Why Women Should Learn To Lead In Tango

Note: Coming from a great conversations with fellow dancers, I think it's more accurate to retitle the article: "How dancers who want to become excellent at following in Tango can benefit from learning to lead." 7/23/13

Here in Mar Vista, it is wonderous exciting to be surrounded by a lot of nice dancers who dance both roles fluently. It makes practicas super productive and fun and raises the level of Tango dialogue exponentially.

Yet, since I teach beginners quite a lot, I often hear newer students wondering, "Why, oh why, shall I learn the goshdarned other role? That seems so hard and unnecessary !"

There is plenty of info and lore out there about why leaders can benefit from learning to follow. There is perhaps more mythology and cogitation about why followers should NOT learn to lead. All this sparked me to really articulate the reasons why I encourage beginner women to learn the basics of leading.

There are basically two big reasons as I see it. One has to do with the value it brings to your following (and your learning how to follow well), and the other has to do with the value it brings to your experience of Tango community and culture as a whole.

Value to your Dancing and Learning Process As A Follower

  • Through leading a little bit you will understand how it feels to lead someone who doesn’t follow well -- who guesses, who moves without power, who doesn’t really dance, who is distracted or busy, who doesn’t keep her balance and alignment, whose embrace is heavy or uncomfortable as a result. Being more aware and sensitive to these things will make you less likely to do them when you follow. And when you get feedback from leaders or teachers, you will understand it better and know why it matters.
  • When things don’t work, in classes or practicing, you will know how to focus the couple’s attention on techniques like “Leader’s Invitation” and “Follow The Follower” which make the whole dance and learning process more comfortable for you.
  • You can learn details about how to refine your following, through simply leading advanced followers and teachers in the most basic of material (walking, ochos) and noticing what they feel like and do when they follow. It is very often more efficient and direct for you to actually feel what they do and have a kinaesthetic experience, than for them to try to explain it to you in words. Often intermediate followers experience a learning plateau and this can help you move past it more quickly.
  • Dancers tend to become more actively engaged with the music and sensitive to it when they lead, since they are making active choices to fit the couple’s movements to the music. Becoming more sensitive to the music will make you a better follower.
  • A great deal of leading involves following -- paying attention to what the follower has done, and “Following the Follower.” So these skills are directly transferable.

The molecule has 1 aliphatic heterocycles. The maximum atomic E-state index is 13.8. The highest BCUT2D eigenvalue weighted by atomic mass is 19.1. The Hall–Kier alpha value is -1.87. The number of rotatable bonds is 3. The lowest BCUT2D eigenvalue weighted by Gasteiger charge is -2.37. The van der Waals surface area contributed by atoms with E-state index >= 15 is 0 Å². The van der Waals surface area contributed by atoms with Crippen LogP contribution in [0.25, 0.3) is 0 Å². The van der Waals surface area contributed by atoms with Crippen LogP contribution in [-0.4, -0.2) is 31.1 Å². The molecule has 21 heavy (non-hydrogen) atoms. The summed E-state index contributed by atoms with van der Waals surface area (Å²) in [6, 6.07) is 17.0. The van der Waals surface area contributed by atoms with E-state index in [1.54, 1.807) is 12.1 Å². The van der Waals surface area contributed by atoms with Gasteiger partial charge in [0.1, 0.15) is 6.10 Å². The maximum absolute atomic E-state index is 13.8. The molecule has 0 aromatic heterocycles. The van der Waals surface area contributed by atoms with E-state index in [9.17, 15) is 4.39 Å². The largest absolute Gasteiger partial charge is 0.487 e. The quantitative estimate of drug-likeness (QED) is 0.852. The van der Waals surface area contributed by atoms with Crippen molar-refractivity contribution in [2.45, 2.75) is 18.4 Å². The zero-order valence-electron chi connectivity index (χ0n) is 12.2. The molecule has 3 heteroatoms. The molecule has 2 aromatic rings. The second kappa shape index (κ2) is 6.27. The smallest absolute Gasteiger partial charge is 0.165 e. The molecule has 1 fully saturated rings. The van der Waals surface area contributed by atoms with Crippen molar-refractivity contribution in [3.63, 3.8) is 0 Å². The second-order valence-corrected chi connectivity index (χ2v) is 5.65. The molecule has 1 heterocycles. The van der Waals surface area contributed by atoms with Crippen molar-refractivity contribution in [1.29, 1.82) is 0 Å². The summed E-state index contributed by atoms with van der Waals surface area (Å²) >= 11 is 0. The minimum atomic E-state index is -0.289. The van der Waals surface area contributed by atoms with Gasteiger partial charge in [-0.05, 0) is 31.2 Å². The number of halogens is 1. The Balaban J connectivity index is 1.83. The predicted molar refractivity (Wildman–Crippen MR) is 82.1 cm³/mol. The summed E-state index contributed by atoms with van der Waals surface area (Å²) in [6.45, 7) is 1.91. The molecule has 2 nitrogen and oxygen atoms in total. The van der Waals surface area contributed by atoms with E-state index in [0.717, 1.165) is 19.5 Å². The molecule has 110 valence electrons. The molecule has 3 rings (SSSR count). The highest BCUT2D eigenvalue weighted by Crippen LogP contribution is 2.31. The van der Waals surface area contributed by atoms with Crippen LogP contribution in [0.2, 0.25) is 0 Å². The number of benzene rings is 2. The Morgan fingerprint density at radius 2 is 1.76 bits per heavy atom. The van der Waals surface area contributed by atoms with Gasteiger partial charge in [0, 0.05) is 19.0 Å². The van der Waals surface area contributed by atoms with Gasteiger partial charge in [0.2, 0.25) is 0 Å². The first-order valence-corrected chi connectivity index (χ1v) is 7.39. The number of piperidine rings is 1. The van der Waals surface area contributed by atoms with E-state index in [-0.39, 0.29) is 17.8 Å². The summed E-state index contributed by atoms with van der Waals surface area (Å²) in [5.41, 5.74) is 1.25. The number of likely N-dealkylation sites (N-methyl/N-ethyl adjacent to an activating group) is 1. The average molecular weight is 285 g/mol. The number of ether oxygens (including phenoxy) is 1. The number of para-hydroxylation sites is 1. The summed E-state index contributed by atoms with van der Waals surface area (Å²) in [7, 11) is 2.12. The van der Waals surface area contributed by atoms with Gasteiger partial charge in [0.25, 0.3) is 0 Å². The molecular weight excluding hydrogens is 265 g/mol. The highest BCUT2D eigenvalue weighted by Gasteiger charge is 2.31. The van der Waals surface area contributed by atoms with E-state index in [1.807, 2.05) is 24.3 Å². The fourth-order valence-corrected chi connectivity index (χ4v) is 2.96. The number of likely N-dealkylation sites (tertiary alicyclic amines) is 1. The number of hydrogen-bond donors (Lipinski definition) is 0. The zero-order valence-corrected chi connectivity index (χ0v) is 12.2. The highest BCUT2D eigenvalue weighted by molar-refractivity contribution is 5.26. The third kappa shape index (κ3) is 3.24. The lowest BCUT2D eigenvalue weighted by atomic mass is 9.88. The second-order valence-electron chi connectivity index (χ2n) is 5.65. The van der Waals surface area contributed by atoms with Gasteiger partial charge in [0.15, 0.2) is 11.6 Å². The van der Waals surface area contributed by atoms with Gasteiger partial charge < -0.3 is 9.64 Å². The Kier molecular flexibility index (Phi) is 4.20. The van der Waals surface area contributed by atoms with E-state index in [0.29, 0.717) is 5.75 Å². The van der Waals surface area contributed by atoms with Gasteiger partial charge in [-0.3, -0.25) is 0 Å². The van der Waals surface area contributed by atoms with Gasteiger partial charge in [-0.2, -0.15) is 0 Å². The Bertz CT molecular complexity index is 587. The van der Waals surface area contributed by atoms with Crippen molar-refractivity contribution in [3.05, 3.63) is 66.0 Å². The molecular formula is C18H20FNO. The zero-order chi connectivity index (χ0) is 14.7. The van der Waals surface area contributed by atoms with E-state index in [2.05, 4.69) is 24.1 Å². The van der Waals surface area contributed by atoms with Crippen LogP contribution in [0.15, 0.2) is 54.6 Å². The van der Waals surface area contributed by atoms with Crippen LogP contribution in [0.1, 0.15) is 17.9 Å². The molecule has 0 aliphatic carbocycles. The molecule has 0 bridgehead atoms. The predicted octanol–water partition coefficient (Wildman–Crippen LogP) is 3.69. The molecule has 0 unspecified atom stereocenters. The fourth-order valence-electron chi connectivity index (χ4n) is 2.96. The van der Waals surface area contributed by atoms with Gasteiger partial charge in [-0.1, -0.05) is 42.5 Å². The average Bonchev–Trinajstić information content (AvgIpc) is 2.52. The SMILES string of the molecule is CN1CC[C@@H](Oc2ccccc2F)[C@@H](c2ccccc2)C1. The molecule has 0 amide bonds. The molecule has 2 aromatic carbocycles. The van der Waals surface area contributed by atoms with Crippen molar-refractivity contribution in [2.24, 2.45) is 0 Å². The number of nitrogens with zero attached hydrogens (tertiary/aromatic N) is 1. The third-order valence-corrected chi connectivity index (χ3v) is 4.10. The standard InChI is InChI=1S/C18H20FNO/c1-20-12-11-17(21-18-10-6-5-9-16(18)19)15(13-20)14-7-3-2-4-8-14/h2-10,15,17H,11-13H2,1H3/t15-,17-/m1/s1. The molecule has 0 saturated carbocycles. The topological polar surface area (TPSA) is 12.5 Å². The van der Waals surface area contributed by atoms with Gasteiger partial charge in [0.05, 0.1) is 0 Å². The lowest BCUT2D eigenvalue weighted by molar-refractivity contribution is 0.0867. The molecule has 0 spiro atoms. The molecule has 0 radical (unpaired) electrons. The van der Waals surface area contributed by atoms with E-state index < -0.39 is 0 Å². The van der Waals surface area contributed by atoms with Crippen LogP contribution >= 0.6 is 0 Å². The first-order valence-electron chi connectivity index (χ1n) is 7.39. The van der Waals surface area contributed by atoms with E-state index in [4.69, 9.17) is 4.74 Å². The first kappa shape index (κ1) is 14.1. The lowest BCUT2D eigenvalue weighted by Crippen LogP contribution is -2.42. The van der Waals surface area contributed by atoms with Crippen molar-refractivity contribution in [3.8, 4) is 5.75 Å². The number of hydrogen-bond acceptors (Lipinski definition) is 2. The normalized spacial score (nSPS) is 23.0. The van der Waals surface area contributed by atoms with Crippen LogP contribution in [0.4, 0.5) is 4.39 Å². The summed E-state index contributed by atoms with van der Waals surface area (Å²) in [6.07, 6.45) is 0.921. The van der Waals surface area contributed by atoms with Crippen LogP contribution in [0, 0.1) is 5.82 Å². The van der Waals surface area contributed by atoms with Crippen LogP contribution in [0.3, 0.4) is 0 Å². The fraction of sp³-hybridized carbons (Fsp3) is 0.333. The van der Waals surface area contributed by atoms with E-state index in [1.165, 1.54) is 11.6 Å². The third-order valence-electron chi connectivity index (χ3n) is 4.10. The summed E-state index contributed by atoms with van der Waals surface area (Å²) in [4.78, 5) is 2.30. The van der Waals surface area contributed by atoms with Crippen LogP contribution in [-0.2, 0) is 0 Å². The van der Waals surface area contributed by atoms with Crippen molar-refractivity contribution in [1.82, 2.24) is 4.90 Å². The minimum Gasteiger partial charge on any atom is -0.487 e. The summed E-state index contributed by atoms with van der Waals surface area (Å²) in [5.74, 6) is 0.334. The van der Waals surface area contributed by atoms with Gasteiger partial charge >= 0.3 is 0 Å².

Value To You As A Community Member

  • You will have more in common with your leaders -- common vocabulary, common experiences, common challenges -- and find a social connection with them more easily. When men are the only ones who have skill/information in leading, I have seen this can lead to an uneven dynamic that can become distorted and hierarchical, and culturally this undermines the connection between dancers. I have seen how, when both men and women learn the whole system of the dance, the culture stays healthy, communicative and collaborative.
  • When women get to know each other through the natural bonds that are created through dancing together, this makes the possibility of negativity and competitiveness between women -- which undermines community and learning -- less likely. It can foster invaluable friendships between women who support each other through the journey of being a Tango follower.
  • If you lead even a little bit, you will have a way to learn, participate, dance and create fun in situations (intermediate and advanced classes, practicas, milongas and festivals) when there are more followers than leaders, which happens very often in Tango.

That’s my take on it. I would love to hear your comments and responses to all this !

Oh, and did I mention that you will have way more cred with great dancers if you lead as well as follow ? I think I did not mention that ! Hm. You. Will. Have. WAY. More. Cred. And more to talk about. Including, the Tango Fairytale Game. Good luck and love, Mitra

Photo by Andrei Andreev

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Mitra Martin

Mitra Martin is Program Director at the Oxygen Tango where her focus is developing an interconnected community learning experience, and facilitating conversation around excellence in Tango as a portal to personal and social transformation.